West Lawrence motorists may want to begin planning their detour routes for this summer.
City officials said a portion of Wakarusa Drive will be completely shut down to traffic during a multi-month project to rebuild a key section of the road.
City Engineer Shoeb Uddin said plans call for Wakarusa Drive to be closed to all traffic for several hundred feet both north and south of the Bob Billings Parkway intersection.
“Traffic won’t be able to cross Bob Billings Parkway,” Uddin said.
Crews are expected to begin total reconstruction of Wakarusa Drive in either late July or early August. The $1 million project is expected to last two to three months. During that time, one of West Lawrence’s busier north-south corridors will be split into two sections.
Uddin said the city will post detours that allow motorists to navigate around the Bob Billings intersection. By keeping traffic out of the construction area — as opposed to keeping one lane of traffic open in each direction — the project is expected to be completed faster.
Bob Billings Parkway will remain open during the entire project, but motorists on Bob Billings Parkway won’t be able to turn onto Wakarusa.
Uddin said the project will be worth the temporary inconvenience.
“It is an important project because of the road’s condition,” Uddin said. “There is a lot of base failure on that road. It has a significant amount of traffic, and it is just not holding up.”
The project will involve replacing all of Wakarusa’s pavement about 500 feet north and south of Bob Billings Parkway.
The southern half of the project will stretch from Bob Billings Parkway to Brandon Woods Terrace. The northern half of the project will run from Bob Billings Parkway to about 200 feet north of the entrance to the Oread office park, which includes UMB Bank and several other offices.
In addition to new concrete pavement, the project will lengthen both the north and south-bound left turn lanes for the intersection.
One other part of the project that may catch some by surprise are bike lanes. The 1,000-foot stretch of Wakarusa will have two dedicated bike lanes, although the rest of Wakarusa doesn’t contain the lanes.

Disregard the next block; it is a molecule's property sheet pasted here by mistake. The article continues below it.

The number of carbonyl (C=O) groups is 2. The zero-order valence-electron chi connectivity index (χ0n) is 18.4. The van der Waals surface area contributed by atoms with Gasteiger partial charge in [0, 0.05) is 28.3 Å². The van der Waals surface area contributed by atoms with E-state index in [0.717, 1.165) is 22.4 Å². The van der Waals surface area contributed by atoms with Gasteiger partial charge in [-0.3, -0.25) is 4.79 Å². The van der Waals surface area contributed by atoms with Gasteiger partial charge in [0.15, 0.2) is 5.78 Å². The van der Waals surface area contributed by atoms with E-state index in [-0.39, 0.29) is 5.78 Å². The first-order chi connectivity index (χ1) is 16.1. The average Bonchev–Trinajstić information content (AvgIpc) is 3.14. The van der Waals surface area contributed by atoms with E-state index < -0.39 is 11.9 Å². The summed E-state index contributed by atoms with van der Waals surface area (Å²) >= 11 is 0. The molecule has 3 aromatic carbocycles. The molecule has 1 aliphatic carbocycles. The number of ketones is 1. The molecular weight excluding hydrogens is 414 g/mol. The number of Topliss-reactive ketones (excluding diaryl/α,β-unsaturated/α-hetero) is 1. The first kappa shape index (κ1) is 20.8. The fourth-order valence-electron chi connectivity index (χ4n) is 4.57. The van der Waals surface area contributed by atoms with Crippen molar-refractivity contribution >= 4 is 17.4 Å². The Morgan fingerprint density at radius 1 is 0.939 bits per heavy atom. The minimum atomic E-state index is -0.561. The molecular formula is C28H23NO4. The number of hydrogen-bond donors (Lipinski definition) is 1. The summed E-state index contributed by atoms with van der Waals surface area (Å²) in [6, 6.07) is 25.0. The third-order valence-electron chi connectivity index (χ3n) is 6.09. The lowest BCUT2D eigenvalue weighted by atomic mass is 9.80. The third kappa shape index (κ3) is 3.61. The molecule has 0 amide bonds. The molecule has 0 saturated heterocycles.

Uddin said the city’s long-term goal is for all of Wakarusa to have a dedicated bike lane running in each direction. But he said Wakarusa will be rebuilt in phases over a period of many years, so it is important to put the bike lanes in now rather than to try to do so all at once.
The bike lanes, he said, will cause the stretch of street to be widened by about six feet both to the east and the west. But Uddin said the city already has the existing right-of-way it needs, and will not need to purchase any additional property along the road.
Uddin also sought to reassure residents along Wakarusa Drive that this project will not be bringing the road any closer to their homes. The project is abutted only by commercial businesses.
There are several homes that are part of the Brandon Woods retirement complex that abut Wakarusa Drive, but Uddin said those homes will be just south of the project’s boundaries. Eventually that stretch of Wakarusa Drive may be widened to accommodate bike lanes, but he said the city does not currently have such a project on its long-range plan.
Jeff Merritt, CEO at Brandon Woods, said several residents of the complex had expressed concern the road widening would impact their properties, but he said he believed residents were becoming more comfortable as they learned more about the project.
Access to Brandon Woods Terrace also is expected to remain open throughout the project, Uddin said. Access to the various businesses near Bob Billings and Wakarusa also will be maintained throughout, although Uddin said several businesses that have access off of Wakarusa will have to take access off of Bob Billings.